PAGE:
24 Hours Centenary – French marque WM's 400 kph mission

24 Hours Centenary – French marque WM's 400 kph mission

24 HOURS CENTENARY – THE LE MANS EXCEPTION ⎮ In its 100-year history, the legend of Le Mans has been built on not only lasting technological innovation, but also on records that have wowed motorsport fans all over the world. Topping the list is the speed record in the Mulsanne Straight, held since 1988 by French constructor WM. Here is a look back at a performance called the "400 kph mission" as remembered by one of the engineers who lived it.

The Mulsanne Straight, a six-kilometre inspiration for absolute speed, has stimulated imaginations and fueled many dreams of extraordinary performance, including reaching 400 kph since the 1970s.

The Porsche 917 

When the 917 first appeared in 1969, the record was already on the mind of Ferdinand Piëch, grandson of founder Ferdinand Porsche, the marque's sporting director at the time. He considered it just as important as winning, and never stopped fine-tuning the aerodynamics of the first Porsche to win at Le Mans. British driver Jackie Oliver reached a top speed of 386 kph during the free practice in 1971 and even though he "failed" by 14 kph, the record held until 11 June 1988.

Five years after Oliver's achievement, French constructor WM was created. Vincent Soulignac: "I joined WM in the summer of 1976. At the time, I had been an engineer at Peugeot's research centre in La Garenne. We did our first 24 Hours of Le Mans in 1976. At WM, we were amateurs in the truest sense of the term, none of us were salaried. We developed and entered our race cars at Le Mans as a hobby. I quickly took on the technical responsibilities and defined the entire mechanical architecture. Gérard Welter (WM co-founder with Michel Meunier, Ed.) supervised everything else and particularly the aerodynamics."

"Reaching 400 kph was a motivating endeavor for the entire team."
Vincent Soulignac, WM engineer in 1988

After the launch of the Group C prototypes class, Welter's focus on aerodynamics went to another level during the second half of the 1980s. "The FIA created Group C to attract constructors, which made budgets skyrocket. Around 1985-1986, we started thinking about sponsors. The Heuliez company (specialised in the transformation of road and utility vehicles, Ed.) and owner Gérard Quéveau agreed to join us in our attempts to establish a speed record at the 24 Hours of Le Mans. Heuliez then took over the #52 WM. Reaching 400 kph was a motivating endeavor for the entire team. You not only need a very low drag, but also total stability, because you don't launch one of your drivers at 400 kph without knowing what you're doing."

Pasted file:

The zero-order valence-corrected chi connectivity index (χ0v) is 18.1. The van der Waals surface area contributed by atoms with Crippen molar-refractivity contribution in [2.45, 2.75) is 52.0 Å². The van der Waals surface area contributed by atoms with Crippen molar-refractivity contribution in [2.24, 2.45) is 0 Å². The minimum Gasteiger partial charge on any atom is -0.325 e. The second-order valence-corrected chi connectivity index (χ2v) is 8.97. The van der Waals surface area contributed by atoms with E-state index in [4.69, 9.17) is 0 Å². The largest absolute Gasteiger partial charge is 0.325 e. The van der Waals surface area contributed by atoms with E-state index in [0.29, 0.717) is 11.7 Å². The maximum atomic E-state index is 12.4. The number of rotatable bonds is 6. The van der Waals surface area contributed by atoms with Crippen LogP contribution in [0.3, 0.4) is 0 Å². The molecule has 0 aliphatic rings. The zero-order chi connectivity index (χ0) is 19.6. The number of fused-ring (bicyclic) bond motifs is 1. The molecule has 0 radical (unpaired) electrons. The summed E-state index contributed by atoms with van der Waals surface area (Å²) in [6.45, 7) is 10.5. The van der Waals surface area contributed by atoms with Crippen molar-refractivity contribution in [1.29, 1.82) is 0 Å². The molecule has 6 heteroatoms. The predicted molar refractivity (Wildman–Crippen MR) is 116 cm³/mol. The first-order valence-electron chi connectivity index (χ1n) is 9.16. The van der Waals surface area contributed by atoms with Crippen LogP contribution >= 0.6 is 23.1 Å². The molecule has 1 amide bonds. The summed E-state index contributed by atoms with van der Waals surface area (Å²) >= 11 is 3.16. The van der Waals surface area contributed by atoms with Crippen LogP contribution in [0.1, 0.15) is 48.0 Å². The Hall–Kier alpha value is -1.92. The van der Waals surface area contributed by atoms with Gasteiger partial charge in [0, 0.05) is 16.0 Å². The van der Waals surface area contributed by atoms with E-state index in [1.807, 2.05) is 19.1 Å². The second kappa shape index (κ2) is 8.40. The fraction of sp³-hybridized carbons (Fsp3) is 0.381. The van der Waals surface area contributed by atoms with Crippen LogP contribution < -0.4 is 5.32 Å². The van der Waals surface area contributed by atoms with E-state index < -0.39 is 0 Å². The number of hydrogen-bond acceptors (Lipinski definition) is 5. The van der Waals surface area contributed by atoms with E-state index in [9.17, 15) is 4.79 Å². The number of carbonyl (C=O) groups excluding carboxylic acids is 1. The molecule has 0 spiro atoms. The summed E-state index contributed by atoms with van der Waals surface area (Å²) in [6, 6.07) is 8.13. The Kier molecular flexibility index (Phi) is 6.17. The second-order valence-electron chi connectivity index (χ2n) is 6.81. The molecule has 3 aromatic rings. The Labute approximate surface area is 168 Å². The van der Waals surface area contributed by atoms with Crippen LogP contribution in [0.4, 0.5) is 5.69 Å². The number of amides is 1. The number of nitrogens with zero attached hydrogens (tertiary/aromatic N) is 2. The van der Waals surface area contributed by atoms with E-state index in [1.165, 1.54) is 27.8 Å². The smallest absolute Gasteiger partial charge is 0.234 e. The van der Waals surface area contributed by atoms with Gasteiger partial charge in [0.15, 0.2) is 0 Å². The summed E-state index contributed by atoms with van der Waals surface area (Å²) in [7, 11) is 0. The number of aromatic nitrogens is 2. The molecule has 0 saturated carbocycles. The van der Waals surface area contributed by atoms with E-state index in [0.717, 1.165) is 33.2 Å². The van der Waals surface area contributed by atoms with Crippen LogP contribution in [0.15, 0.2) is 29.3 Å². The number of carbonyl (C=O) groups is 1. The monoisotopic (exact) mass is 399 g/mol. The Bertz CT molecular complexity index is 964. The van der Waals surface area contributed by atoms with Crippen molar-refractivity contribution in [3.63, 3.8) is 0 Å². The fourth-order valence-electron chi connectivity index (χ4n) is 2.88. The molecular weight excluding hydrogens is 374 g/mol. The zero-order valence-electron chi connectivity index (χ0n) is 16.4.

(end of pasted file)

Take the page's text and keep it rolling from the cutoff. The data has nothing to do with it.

The WM entrusted to Heuliez underwent highly streamlined aerodynamic work. In addition to the technical requirements for a car considering such a record, one needs the proper speed measuring equipment. "You have to remember that back then, speed measurement on the roads was carried out by the Mesta 206 radar gun (built by the SFIM). They were set up trackside in the Mulsanne Straight at the 1987 and 1988 24 Hours. In 1987, no speeds were recorded above 390 kph and when the WMs passed through, the Mesta 206 failed to record any speed, even though we had reached 410 kph. The 1987 24 Hours ended without us having officially beat the speed record. We were disappointed of course, and decided to try again in 1988. So, I talked with the SFIM who agreed to supply different equipment."

From 407… to 405 kph

Since its first appearance in the 24 Hours in 1976, WM had opted for an original PRV turbocharged V6 engine named after the association between Peugeot, Renault and Volvo for its production. That decision proved important in establishing the speed record on the triumphant day of 11 June 1988. "On Saturday night during the race, around 22:00, an engineer from the SFIM told me they had a new radar gun, the Mesta 208. I called Roger (Dorchy, one of the drivers in the #51 WM, Ed.) and asked him to put an extra 50 grams of boost pressure on the engine. After that, the car made it to 407 kph. Gérard (Welter, Ed.) and I were both working for Peugeot, and it was agreed that, given the launch of the Peugeot 405, we would declare the speed record at 405 kph."

Will the record be beat?

For Dorchy's penultimate participation (he represented WM 11 times in 15 starts from 1974 to 1989), he entered the record books at the 24 Hours of Le Mans. A little more than three months after that historic 11 June 1988, at the Paris Motor Show Peugeot presented a full-scale model of the first design of its 905, which would go on to win the race in 1992 and 1993.

Could the 405 kph record be beaten one day for a perfect mix of technological innovation and pure performance ahead of the use of hydrogen at the race? Soulignac thinks anything is possible: "I believe if someone wanted to design a car for that purpose, they could beat the record in the section of the Mulsanne Straight before the first chicane, and even in what I call the third straight (between the Mulsanne and Indianapolis curves, Ed.). In fact, 400 kph is also a myth. That's 250 miles per hour...basically, round numbers are better (laughs, Ed.).”


PHOTOS (Copyright - ACO/Archives): LE MANS (SARTHE, FRANCE), CIRCUIT DES 24 HEURES, 1988 24 HOURS OF LE MANS. WM fielded two P87 prototypes in 1988 entrusted to Roger Dorchy, Claude Haldi, Pascal Pessiot and Jean-Daniel Raulet. Both cars were forced to retire, but the #51 fulfilled its mission, establishing the current Mulsanne Straight speed record.

Major Partner

PREMIUM partners

OFFICIAL partners

All partners